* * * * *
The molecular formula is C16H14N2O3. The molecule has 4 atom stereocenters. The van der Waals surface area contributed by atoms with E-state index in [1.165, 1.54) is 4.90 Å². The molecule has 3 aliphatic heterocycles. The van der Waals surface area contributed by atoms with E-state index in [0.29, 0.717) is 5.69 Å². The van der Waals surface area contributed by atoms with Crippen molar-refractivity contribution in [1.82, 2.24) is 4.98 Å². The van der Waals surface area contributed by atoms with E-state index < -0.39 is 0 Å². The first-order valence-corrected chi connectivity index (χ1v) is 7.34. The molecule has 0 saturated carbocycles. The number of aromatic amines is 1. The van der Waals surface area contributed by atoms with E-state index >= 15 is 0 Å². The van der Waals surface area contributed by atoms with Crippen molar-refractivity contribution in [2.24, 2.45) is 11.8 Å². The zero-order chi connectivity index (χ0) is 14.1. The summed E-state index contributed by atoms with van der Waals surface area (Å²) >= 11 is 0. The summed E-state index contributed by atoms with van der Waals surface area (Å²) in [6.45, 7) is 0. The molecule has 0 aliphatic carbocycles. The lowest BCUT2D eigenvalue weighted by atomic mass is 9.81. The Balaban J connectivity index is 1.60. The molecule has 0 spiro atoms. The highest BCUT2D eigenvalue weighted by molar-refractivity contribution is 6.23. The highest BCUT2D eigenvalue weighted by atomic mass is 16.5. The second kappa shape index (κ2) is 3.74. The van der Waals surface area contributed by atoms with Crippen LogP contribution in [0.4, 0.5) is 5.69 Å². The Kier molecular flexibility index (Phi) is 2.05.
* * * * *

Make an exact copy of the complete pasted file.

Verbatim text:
The molecular formula is C16H14N2O3. The molecule has 4 atom stereocenters. The van der Waals surface area contributed by atoms with E-state index in [1.165, 1.54) is 4.90 Å². The molecule has 3 aliphatic heterocycles. The van der Waals surface area contributed by atoms with E-state index in [0.29, 0.717) is 5.69 Å². The van der Waals surface area contributed by atoms with Crippen molar-refractivity contribution in [1.82, 2.24) is 4.98 Å². The van der Waals surface area contributed by atoms with E-state index < -0.39 is 0 Å². The first-order valence-corrected chi connectivity index (χ1v) is 7.34. The molecule has 0 saturated carbocycles. The number of aromatic amines is 1. The van der Waals surface area contributed by atoms with E-state index >= 15 is 0 Å². The van der Waals surface area contributed by atoms with Crippen molar-refractivity contribution in [2.24, 2.45) is 11.8 Å². The zero-order chi connectivity index (χ0) is 14.1. The summed E-state index contributed by atoms with van der Waals surface area (Å²) >= 11 is 0. The summed E-state index contributed by atoms with van der Waals surface area (Å²) in [6.45, 7) is 0. The molecule has 0 aliphatic carbocycles. The lowest BCUT2D eigenvalue weighted by atomic mass is 9.81. The Balaban J connectivity index is 1.60. The molecule has 0 spiro atoms. The highest BCUT2D eigenvalue weighted by molar-refractivity contribution is 6.23. The highest BCUT2D eigenvalue weighted by atomic mass is 16.5. The second kappa shape index (κ2) is 3.74. The van der Waals surface area contributed by atoms with Crippen LogP contribution in [0.4, 0.5) is 5.69 Å². The Kier molecular flexibility index (Phi) is 2.05.